In the 60s and 70s, the Revolutionary Communist Party attempted a foothold in Hawaii. A generation before, the soldiers of the 442nd, Japanese Americans whose parents were in concentration camps and whose land was stolen by other Americans, returned from WWII heros.
They joined up with the ILWU, then branded by the witch hunters in Washington as a Communist front organization, and took control of the Territory of Hawaii. The heroic veterans, many of them, became rich.
Their children, born into a revolutionary tradition and finding themselves on the side of the fat cats, recoiled.
Land was the issue. Development was the enemy. Overthrowing government and replacing it with a communist model was the solution for some.
I came to Hawaii -- innocent, dewy-eyed -- in the middle of this battle. I immersed myself in the Hawaiian culture, and was warmly welcomed by many Hawaiians.
For the Hawaiians and many other rural people, the struggle was not to overturn government but to preserve the style of living they had enjoyed for generations, and which could not survive the congestion and land cost that development would -- and did -- bring.
We used a gradualist, cooperative approach; my Communist friends a more aggressive approach. Some of the revolutionaries are still at work elsewhere to overturn an economic system that should be overturned, and the struggle still appears fruitless; and some of those who tried to achieve justice and parity in America I dearly loved, and still do.
The Arab world is in turmoil. Some in the Arab world are trying a gradualist approach; others an aggressive one. Some Arab governments, like our own government in Hawaii, understand that by buying off the leaders of a movement, change is forestalled. Others, like Gaddifi, prefer a brutal way. It interests me to see how the different approaches play out in a different context.
Oman is a prime example of a gradualist approach.
These pics show the mot violence I could find depicted in Oman.
Oman is Hawaii with oil.
This might be the old federal building.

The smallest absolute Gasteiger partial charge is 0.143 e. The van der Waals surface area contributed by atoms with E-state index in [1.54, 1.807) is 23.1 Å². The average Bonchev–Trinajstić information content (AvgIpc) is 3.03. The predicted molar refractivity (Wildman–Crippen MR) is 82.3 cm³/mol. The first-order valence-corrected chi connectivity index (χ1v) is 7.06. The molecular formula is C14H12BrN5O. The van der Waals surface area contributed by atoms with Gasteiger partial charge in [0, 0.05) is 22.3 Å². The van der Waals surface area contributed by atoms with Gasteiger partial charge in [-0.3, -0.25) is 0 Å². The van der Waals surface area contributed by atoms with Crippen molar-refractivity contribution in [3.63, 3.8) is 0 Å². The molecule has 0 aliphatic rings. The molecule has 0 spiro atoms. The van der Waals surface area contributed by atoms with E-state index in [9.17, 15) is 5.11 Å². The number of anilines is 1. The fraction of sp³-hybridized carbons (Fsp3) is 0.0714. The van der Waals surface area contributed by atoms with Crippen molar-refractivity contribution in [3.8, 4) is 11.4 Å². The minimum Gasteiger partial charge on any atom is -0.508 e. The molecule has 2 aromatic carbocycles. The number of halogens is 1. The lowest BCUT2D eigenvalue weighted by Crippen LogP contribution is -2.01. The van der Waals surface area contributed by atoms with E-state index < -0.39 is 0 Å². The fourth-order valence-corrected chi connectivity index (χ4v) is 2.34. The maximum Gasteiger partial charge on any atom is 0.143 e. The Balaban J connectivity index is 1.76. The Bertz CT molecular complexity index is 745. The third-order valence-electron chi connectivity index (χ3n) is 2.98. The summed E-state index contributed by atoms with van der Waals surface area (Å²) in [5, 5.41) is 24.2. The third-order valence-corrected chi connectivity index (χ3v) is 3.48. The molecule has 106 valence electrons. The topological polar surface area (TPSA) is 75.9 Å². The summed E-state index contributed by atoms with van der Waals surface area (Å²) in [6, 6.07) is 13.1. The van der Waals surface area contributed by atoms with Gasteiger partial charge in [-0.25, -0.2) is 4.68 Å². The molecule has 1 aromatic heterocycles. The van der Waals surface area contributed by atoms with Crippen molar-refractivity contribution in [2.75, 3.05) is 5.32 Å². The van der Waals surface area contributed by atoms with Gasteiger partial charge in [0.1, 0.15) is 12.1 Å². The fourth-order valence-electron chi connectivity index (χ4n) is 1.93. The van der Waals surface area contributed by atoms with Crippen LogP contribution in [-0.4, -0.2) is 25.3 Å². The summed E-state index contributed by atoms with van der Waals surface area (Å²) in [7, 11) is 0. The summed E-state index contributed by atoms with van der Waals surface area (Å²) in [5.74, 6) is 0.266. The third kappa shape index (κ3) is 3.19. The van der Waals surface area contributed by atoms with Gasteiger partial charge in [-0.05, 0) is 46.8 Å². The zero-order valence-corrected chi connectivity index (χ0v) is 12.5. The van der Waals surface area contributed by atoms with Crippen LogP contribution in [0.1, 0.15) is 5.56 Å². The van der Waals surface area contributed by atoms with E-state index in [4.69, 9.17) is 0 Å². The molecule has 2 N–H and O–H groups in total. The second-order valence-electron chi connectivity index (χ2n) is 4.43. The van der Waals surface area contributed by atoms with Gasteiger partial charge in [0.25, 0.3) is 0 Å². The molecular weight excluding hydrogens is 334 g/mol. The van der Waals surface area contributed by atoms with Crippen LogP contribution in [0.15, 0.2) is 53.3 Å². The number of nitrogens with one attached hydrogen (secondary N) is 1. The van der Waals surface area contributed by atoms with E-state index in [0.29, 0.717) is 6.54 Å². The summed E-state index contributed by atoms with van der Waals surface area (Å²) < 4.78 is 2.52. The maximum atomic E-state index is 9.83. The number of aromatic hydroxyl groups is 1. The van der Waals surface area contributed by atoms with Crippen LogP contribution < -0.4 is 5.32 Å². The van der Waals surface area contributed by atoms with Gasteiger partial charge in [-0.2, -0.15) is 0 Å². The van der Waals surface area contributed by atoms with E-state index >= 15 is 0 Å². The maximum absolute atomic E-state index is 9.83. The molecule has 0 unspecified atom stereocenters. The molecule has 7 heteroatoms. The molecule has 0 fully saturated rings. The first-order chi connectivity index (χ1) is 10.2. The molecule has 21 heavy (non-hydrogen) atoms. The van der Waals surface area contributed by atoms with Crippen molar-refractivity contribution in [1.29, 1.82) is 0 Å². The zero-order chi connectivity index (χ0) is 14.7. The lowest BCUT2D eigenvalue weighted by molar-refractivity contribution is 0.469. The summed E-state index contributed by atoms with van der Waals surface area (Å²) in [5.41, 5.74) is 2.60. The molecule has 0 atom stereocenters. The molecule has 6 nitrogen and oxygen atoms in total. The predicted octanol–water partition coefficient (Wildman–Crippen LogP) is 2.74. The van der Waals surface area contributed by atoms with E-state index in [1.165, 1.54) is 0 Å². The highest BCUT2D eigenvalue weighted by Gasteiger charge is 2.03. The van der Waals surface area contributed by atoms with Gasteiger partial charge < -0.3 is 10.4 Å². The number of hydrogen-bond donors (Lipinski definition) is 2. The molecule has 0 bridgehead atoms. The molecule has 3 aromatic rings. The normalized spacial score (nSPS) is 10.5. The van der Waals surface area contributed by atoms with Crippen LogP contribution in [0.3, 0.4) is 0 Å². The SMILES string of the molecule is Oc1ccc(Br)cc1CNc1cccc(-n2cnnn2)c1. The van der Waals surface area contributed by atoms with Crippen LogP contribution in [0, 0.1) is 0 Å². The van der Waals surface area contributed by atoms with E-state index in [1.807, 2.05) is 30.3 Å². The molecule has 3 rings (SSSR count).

Below is a citation to a New York Times editorial written by an Omani. The author doesn’t mention the history of bloody revolt; that the present Sultan took the throne from his father, whom he sent into exile;
and differences between the rural and tribal uplands and the cosmopolitan cities are ignored — but never mind.
I think the 50,000 new jobs and the guaranteed minimum wage which the Sultan just created in response to protests are pocket change for him, ad I don’t expect any assist in the revolution that is staking place elsewhere.
Oman is a moderate Muslim country, neither Shia nor Sunni. The Sultan maintains friendly relations with the dictators of Iran and with the Saudi king.
Oman is 35 miles from Iran, across the Strait of Hormuz, through which 40% of the world’s oil passes each day. It is, I suppose, in our national to keep the passage open. China’s, too.
A lot of smuggling of goods and people takes place a cross the strait, and always has.
Women are said to have equal rights in Oman, but I don’t know what that means for family integrity, or, indeed, for women. Women are allowed to attend world football games (yes, it's as popular in Oman as in the rest of the world -- Texas excepted).
And there is a woman's football league, all to the good, though not, in my view, good enough.
I don’t expect much help from Oman for the democracy revolutions.
Incidentally, the Bahrain Shia do not hold allegiance to the ayatollah in Iran, preferring their own ayatollah. I do not think the Saudis will allow the ruling Sunni family to fall. Arabs are planning to buy the Shia off, I’m told. See here.
Here is the New York Tomes editorial, written by an Omani, It is sensitive, moving, and -- I think -- inadvertently proves my point.
Yemen, much more difficult, next.